Britain is set to face an unsettled period of weather at the weekend and into next week thanks to a massive storm brewing in the Atlantic.

Chris Burton, Meteorologist at The Weather Network, on Thursday, said: "Bermuda is set to be hit by the most powerful Atlantic hurricane for several years on Friday. The remnants of the storm could then head towards the UK next week."

He warned Gonzalo is currently a category 4 storm with sustained winds of 140mph - making it the most intense storm in the North Atlantic since Ophelia in 2011.

"As it tracks north towards Bermuda it will weaken slightly, but it is still expected to be a powerful category 3 hurricane as it hits the island. Some forecasts expect Gonzalo to make a direct hit on the island and it is likely to be the worst hurricane to hit Bermuda since Fabian in 2003.

"It comes only a week after tropical storm Fay brought high winds and heavy rains to the territory, which cut the power to many of Bermuda's residents.

"Hurricane Gonzalo is then expected to pick up speed over the weekend and hit Newfoundland, Canada sometime on Saturday night.

"Uncertainty then increases considerably for where Hurricane Gonzalo may head. The hurricane is likely to transition into a post-tropical storm sometime at the weekend and then head eastwards across the Atlantic Ocean. The remnants of the storm could then track somewhere across the UK on Tuesday to bring a spell and wet and windy weather to part or all of the country.

"However, the remnants of Gonzalo could head either to the north or south of the UK. There is also some uncertainty in how deep the remnant low may be as it travels across the country.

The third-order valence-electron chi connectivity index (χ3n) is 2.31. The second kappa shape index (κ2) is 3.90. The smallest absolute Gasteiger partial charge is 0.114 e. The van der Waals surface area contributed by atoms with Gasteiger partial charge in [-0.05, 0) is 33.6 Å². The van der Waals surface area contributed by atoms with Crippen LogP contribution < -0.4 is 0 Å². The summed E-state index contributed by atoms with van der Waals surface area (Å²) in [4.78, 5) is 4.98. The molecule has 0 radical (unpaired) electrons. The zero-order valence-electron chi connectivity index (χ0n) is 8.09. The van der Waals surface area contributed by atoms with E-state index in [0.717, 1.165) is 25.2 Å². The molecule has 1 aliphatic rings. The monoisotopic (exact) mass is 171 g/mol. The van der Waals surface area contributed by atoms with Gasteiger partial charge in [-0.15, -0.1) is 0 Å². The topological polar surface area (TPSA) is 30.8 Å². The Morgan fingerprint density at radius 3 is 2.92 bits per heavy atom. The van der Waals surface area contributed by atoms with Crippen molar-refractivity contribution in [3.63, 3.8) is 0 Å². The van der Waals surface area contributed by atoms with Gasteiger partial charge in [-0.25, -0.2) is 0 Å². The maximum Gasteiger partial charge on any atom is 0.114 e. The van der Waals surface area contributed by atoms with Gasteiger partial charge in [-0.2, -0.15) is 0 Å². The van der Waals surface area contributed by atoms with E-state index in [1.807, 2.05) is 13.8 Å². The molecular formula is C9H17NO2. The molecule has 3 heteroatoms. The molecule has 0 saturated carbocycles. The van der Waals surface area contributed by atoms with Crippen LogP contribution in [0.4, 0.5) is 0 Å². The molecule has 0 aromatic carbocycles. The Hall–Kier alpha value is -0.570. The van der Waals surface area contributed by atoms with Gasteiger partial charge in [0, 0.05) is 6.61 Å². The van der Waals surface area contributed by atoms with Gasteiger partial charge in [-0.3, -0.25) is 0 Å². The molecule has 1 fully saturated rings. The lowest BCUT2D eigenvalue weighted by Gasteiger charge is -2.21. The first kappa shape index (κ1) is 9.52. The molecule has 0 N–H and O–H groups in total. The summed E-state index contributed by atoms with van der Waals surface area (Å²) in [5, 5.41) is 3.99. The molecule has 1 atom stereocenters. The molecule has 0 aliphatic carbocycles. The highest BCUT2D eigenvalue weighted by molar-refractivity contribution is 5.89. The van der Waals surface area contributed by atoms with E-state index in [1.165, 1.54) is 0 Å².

"This is one to watch and we will be keeping you updated on hurricane Gonzalo over the next few days on the Weather Network website."

But the Met Office on 15 October warned that it was difficult to predict at this stage whether the remnants of Hurricane Gonzalo, which is heading for Bermuda, will affect the UK.

Forecasters were expecting it to travel north and then east across the ocean over the coming days.

In a blog on its site the Met Office said: "There is large uncertainty about the potential track of this storm, with some models suggesting that the remnants could move across the UK whilst others show them staying away from our shores."

Meanwhile heavy rain is expected over the next few days with temperatures expected above 20C at the weekend - above average for this time of year as this area of low pressure across the Atlantic continues.

"While it will be very mild, it may not feel particularly warm given the windy and often wet conditions. The unsettled weather is expected to be fairly standard for the middle part of October," the Met Office added.